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Friesian Horse

History: Friesian horse history goes back a long way, back to the Early Middle Ages.



Friesian horses get their name because they were first bred in northern Netherlands, in the province of Friesland. They are descended from the breed of primitive Forest Horse. Considered suitable for warfare because of their heavy sturdy build, in the 12th and 13th centuries, they carried the knights (who wore heavy iron armor) to battle.



In the 16th and 17th centuries, as the techniques and weaponry of warfare changed, the demand was for lighter horses, and for this purpose they were bred with Andalusian horses. This lightened their weight and had the added benefit that they required less food and created less waste output. In later years, especially in the 18th and 19th centuries, they became popular as an urban carriage horse.



They were also used for agricultural work as harness horse, while some kept them for trotting races.

According to Friesian horse information, the race became almost extinct many times in its long history, but Friesian horse breeders always managed to keep the breed alive, by breeding them with other breeds such as the Morgan, Norfolk Trotter and Dole Gudbrandsdal.

Description: Friesian horses usually have a coat of inky black, although one might find the occasional chestnut. Their mane is thick and long, while the tail is wavy. Another characteristic of Friesian horses is that they have long silky hair on their lower legs, which is deliberately left untrimmed. They rarely have any white markings, except for an occasional tiny star on their forehead.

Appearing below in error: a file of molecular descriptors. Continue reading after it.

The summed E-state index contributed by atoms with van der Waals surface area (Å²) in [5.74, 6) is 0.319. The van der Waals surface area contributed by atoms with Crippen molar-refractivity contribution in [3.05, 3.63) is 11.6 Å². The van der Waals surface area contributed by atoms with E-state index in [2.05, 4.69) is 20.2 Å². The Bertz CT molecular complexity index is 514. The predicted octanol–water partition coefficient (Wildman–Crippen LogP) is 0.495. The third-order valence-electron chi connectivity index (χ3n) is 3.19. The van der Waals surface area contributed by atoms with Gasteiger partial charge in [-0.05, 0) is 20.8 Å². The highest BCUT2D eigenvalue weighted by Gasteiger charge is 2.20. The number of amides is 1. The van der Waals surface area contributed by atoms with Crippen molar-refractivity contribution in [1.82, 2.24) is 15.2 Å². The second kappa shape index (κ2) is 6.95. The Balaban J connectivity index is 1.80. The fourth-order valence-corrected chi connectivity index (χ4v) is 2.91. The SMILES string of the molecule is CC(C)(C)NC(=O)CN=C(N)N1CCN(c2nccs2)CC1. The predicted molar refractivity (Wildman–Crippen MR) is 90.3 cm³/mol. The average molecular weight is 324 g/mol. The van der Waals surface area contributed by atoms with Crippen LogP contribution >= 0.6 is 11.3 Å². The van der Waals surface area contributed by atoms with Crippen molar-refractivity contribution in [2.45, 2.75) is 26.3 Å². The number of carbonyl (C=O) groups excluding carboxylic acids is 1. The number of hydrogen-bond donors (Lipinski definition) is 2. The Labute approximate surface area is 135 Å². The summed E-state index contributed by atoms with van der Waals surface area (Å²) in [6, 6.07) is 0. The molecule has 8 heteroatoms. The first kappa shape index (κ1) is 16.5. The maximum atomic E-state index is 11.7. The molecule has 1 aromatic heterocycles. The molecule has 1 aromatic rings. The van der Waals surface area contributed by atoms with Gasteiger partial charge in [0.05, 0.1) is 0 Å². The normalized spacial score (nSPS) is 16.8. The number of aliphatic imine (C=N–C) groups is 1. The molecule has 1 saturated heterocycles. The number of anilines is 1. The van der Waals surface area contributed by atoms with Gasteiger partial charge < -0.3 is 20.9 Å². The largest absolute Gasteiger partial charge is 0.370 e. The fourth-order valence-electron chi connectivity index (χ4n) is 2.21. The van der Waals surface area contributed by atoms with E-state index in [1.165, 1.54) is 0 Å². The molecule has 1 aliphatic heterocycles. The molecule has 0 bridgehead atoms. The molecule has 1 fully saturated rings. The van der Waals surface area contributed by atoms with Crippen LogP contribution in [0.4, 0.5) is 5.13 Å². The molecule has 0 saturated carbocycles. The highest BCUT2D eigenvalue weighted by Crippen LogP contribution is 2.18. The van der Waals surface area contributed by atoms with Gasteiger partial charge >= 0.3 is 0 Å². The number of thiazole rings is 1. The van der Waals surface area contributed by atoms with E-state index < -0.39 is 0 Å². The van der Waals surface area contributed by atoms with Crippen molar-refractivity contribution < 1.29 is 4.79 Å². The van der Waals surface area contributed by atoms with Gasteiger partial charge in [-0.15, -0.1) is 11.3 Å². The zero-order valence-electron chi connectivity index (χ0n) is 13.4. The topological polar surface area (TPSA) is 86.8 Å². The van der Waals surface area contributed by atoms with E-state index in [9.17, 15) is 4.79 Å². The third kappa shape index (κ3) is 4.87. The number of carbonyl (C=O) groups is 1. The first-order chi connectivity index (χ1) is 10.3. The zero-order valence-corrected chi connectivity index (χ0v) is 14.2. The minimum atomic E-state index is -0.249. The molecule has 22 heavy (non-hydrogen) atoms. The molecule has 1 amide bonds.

Friesian horses have two distinct types of conformation. The Classical Friesian, which is often used in the show ring, has a more robust and heavier built called the ‘Baroque’ type, while the modern one, which is used as a sport horse, is finer boned. Both types have a powerful conformation with a good bone structure. They have short-eared, well-chiseled heads (referred to as ‘Spanish types’) and long arched necks. Their shoulders are powerful, their bodies compact and muscular, while their strong sloping hindquarters have a low set tail. Their limbs are strong, but comparatively short, giving them their distinctive high-stepping and brisk trot. The average height of Friesian horses is about 1.60 meters or 63 inches (referred to in equine language as 15.3 hands). Mares and geldings are marginally smaller.  

Uses: Friesians today are generally used for general riding and as circus horses. Because of their dramatic black coloring and strong looks they are popular in the film industry. They have enacted the role of Pegasus the winged horse, and have also played major roles in films such as ‘Zorro’ and ‘Alexander’. 

 
  Submitted on August 12, 2010